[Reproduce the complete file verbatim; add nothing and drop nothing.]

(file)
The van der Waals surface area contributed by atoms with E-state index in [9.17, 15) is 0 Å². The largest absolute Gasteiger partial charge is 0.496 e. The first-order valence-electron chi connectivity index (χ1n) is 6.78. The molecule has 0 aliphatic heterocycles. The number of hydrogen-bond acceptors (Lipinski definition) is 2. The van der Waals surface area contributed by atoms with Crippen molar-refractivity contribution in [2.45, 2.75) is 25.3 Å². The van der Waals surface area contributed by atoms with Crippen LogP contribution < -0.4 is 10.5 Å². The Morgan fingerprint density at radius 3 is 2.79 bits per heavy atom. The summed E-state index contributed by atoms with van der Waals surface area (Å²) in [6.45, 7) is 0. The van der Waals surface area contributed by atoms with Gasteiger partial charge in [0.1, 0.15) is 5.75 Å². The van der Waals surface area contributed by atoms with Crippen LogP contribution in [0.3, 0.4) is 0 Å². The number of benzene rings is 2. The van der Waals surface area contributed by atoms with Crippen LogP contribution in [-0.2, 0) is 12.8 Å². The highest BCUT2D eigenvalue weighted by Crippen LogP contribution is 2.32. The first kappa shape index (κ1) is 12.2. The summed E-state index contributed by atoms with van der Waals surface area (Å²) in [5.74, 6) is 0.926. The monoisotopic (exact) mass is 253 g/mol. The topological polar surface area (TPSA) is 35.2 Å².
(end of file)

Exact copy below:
The van der Waals surface area contributed by atoms with E-state index in [9.17, 15) is 0 Å². The largest absolute Gasteiger partial charge is 0.496 e. The first-order valence-electron chi connectivity index (χ1n) is 6.78. The molecule has 0 aliphatic heterocycles. The number of hydrogen-bond acceptors (Lipinski definition) is 2. The van der Waals surface area contributed by atoms with Crippen molar-refractivity contribution in [2.45, 2.75) is 25.3 Å². The van der Waals surface area contributed by atoms with Crippen LogP contribution < -0.4 is 10.5 Å². The Morgan fingerprint density at radius 3 is 2.79 bits per heavy atom. The summed E-state index contributed by atoms with van der Waals surface area (Å²) in [6.45, 7) is 0. The van der Waals surface area contributed by atoms with Gasteiger partial charge in [0.1, 0.15) is 5.75 Å². The van der Waals surface area contributed by atoms with Crippen LogP contribution in [0.3, 0.4) is 0 Å². The number of benzene rings is 2. The van der Waals surface area contributed by atoms with Crippen LogP contribution in [-0.2, 0) is 12.8 Å². The highest BCUT2D eigenvalue weighted by Crippen LogP contribution is 2.32. The first kappa shape index (κ1) is 12.2. The summed E-state index contributed by atoms with van der Waals surface area (Å²) in [5.74, 6) is 0.926. The monoisotopic (exact) mass is 253 g/mol. The topological polar surface area (TPSA) is 35.2 Å².